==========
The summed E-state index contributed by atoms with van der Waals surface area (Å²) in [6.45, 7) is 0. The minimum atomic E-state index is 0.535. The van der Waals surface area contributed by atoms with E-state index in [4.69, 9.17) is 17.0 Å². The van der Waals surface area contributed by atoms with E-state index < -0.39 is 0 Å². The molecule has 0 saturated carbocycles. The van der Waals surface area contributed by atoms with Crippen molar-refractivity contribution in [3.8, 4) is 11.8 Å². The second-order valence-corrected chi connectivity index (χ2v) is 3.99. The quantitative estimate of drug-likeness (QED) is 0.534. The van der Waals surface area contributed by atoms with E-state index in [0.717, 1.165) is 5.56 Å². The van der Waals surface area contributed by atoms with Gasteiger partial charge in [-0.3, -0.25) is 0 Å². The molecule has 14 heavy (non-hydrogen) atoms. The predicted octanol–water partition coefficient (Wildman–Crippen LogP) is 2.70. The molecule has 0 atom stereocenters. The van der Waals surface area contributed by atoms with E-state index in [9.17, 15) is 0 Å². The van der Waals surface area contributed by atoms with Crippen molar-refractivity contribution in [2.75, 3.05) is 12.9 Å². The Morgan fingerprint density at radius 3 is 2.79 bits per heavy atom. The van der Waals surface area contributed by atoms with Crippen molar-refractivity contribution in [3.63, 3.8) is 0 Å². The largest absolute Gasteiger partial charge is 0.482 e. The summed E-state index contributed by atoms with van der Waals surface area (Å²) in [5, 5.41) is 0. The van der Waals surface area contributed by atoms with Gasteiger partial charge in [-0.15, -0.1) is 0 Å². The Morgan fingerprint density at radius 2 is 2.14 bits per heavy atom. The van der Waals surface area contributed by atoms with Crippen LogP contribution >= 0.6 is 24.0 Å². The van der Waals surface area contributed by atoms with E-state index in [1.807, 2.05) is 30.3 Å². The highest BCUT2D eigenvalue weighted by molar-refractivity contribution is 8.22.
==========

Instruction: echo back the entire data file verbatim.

The summed E-state index contributed by atoms with van der Waals surface area (Å²) in [6.45, 7) is 0. The minimum atomic E-state index is 0.535. The van der Waals surface area contributed by atoms with E-state index in [4.69, 9.17) is 17.0 Å². The van der Waals surface area contributed by atoms with E-state index < -0.39 is 0 Å². The molecule has 0 saturated carbocycles. The van der Waals surface area contributed by atoms with Crippen molar-refractivity contribution in [3.8, 4) is 11.8 Å². The second-order valence-corrected chi connectivity index (χ2v) is 3.99. The quantitative estimate of drug-likeness (QED) is 0.534. The van der Waals surface area contributed by atoms with E-state index in [0.717, 1.165) is 5.56 Å². The van der Waals surface area contributed by atoms with Gasteiger partial charge in [-0.3, -0.25) is 0 Å². The molecule has 14 heavy (non-hydrogen) atoms. The predicted octanol–water partition coefficient (Wildman–Crippen LogP) is 2.70. The molecule has 0 atom stereocenters. The van der Waals surface area contributed by atoms with E-state index in [9.17, 15) is 0 Å². The van der Waals surface area contributed by atoms with Crippen molar-refractivity contribution in [2.75, 3.05) is 12.9 Å². The Morgan fingerprint density at radius 3 is 2.79 bits per heavy atom. The van der Waals surface area contributed by atoms with Crippen molar-refractivity contribution in [3.63, 3.8) is 0 Å². The largest absolute Gasteiger partial charge is 0.482 e. The summed E-state index contributed by atoms with van der Waals surface area (Å²) in [5, 5.41) is 0. The van der Waals surface area contributed by atoms with Gasteiger partial charge in [-0.15, -0.1) is 0 Å². The Morgan fingerprint density at radius 2 is 2.14 bits per heavy atom. The van der Waals surface area contributed by atoms with Crippen LogP contribution >= 0.6 is 24.0 Å². The van der Waals surface area contributed by atoms with E-state index in [1.807, 2.05) is 30.3 Å². The highest BCUT2D eigenvalue weighted by molar-refractivity contribution is 8.22.